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Now More Than Ever:  The Importance of Insuring Your Home to its Reconstruction Cost

Current global economic conditions are greatly impacting everyday life in this country. Americans are making adjustments to their discretionary spending, and some have even decided to place home renovation and construction projects on hold. Many assume there is a corresponding decrease in residential construction costs. Plus, as home market values have plunged as much as 30% in parts of the country, some homeowners think insurance premiums should decrease too.
Contrary to popular belief, however, while home market values continue to plummet nationwide, construction costs remain strong and are even on the rise, although at a slower rate than in the past. The Engineering News-Record Construction Cost Indices calculated a 4.9% increase in construction costs from Dec. 2007 to Dec. 2008.
Market value vs. replacement cost
As a result of increased construction costs, approximately 58% of U.S. homes are underinsured by an average of 21%, according to Marshall and Swift/Boeckh, a leading provider of building cost data. Many homeowners don’t realize that insurance premium is based on the replacement cost to rebuild a home in the event of a major loss, not market value, or what the house would sell for today.
Sub-prime loan crisis implications
Foreclosure rates
New housing starts
Housing shortages in some locations
Location factors
Land value  
Trends in material costs
Fluctuating fuel costs
Labor costs and availability
Changing construction code requirements
Changing construction standards and practices
New technology
Key factors that contribute to rising construction costs
• Fluctuating energy costs.
• Rise in the cost of skilled labor.
• Reduced competition as some builders go out of business.
• Increased overseas demand for raw materials and building products.
• Price increases for roof shingles and wallboard.

Building materials cost increases from Dec. 2007 to Dec. 2008
Millwork (windows, doors, cabinets)
Concrete Block and Brick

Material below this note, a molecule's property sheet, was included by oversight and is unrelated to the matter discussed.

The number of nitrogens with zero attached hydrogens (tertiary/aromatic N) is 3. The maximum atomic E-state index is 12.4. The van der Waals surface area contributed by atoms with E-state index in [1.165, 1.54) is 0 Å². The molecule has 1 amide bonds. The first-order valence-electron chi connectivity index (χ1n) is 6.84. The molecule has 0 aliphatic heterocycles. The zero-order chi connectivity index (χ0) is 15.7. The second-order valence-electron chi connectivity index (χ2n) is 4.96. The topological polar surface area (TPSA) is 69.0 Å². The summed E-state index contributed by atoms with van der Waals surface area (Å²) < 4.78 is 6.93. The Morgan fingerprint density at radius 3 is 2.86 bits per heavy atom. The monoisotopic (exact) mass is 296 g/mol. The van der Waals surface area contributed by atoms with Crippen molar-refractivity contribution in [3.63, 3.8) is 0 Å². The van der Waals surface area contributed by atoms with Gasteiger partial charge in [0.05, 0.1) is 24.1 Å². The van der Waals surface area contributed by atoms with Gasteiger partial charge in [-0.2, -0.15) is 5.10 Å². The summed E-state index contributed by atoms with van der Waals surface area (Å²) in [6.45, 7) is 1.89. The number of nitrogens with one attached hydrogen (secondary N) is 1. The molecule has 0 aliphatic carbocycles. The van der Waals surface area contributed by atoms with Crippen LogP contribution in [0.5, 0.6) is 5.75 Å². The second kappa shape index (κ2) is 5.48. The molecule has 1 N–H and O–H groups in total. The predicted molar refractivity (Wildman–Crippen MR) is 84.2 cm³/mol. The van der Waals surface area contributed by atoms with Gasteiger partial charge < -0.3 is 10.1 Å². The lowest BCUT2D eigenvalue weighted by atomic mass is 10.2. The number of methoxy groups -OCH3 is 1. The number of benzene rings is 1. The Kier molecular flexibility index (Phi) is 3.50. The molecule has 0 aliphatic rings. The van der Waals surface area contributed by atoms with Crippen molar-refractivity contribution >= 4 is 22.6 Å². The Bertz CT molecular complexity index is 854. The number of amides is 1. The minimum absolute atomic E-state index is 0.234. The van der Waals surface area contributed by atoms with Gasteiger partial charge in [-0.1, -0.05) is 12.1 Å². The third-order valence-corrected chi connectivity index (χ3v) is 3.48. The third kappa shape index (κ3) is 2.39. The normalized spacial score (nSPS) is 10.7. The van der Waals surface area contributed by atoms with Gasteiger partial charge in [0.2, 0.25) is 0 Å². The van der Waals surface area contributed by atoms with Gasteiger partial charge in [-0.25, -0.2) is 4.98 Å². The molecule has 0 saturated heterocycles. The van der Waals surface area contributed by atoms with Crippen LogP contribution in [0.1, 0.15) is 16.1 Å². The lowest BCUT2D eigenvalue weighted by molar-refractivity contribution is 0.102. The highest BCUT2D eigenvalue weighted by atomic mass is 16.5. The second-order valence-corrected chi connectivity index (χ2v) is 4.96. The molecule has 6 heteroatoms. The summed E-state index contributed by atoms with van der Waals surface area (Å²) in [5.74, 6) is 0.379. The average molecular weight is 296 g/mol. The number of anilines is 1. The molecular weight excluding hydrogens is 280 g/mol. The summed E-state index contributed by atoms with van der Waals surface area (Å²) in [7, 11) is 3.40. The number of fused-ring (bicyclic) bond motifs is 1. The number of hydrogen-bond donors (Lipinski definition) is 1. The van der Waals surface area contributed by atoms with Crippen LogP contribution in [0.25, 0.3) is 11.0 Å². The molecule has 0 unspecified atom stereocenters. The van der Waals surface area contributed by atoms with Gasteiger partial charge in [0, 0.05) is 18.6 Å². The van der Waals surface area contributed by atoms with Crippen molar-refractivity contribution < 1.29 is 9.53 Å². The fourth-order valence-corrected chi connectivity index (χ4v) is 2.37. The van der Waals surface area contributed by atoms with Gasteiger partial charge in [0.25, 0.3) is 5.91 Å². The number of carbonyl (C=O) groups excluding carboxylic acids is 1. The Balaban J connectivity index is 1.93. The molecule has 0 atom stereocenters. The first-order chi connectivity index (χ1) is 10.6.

Asphalt Roofing
Gypsum Products (drywall)
Sources: Engineering News-Record, Marshall and Swift/Boeckh, RSMeans, and Reed Construction Data, 2009. 
Reconstruction costs more than new construction
When rebuilding a home after a loss, contractors must work with and match existing materials, which requires skilled labor that costs more. Plus, when a contractor rebuilds a single home, there are no economies of scale. The cost to rebuild is always higher than the initial cost to build.
Varying profits for general contractors and subcontractors
The replacement cost for a home includes the builder’s profit and overhead, which averages 10-20% of the building cost or even more for larger, more ornate homes. Architectural fees for additions and renovations add another 10-15% of building cost.  Decorator fees can be as much as 20% added to the total cost, since custom interior designs have to be replicated and integrated.
U.S. environmental factors
Recent natural disasters such as hurricanes in coastal regions, floods in the Midwest, and wildfires in the West have contributed to shortages of building materials and overall cost increases. For example, following Hurricane Katrina in 2005, the costs of materials like concrete, steel and copper increased at a double-digit rate, while the cost of lumber more than doubled. Also, a heightened emphasis on building “green” with environmentally friendly materials and ultra-efficient technology has contributed to rising construction costs.
Rebuilding custom and historic homes
The materials used to reconstruct custom homes or restore historic homes are more expensive than those used to build average homes due to finer quality and the fact that specialized homebuilders buy these materials in relatively small quantities. Also, fewer craftsmen specialize in custom construction and historic renovation, and greater demand for these specialists has led to increased skilled labor costs.


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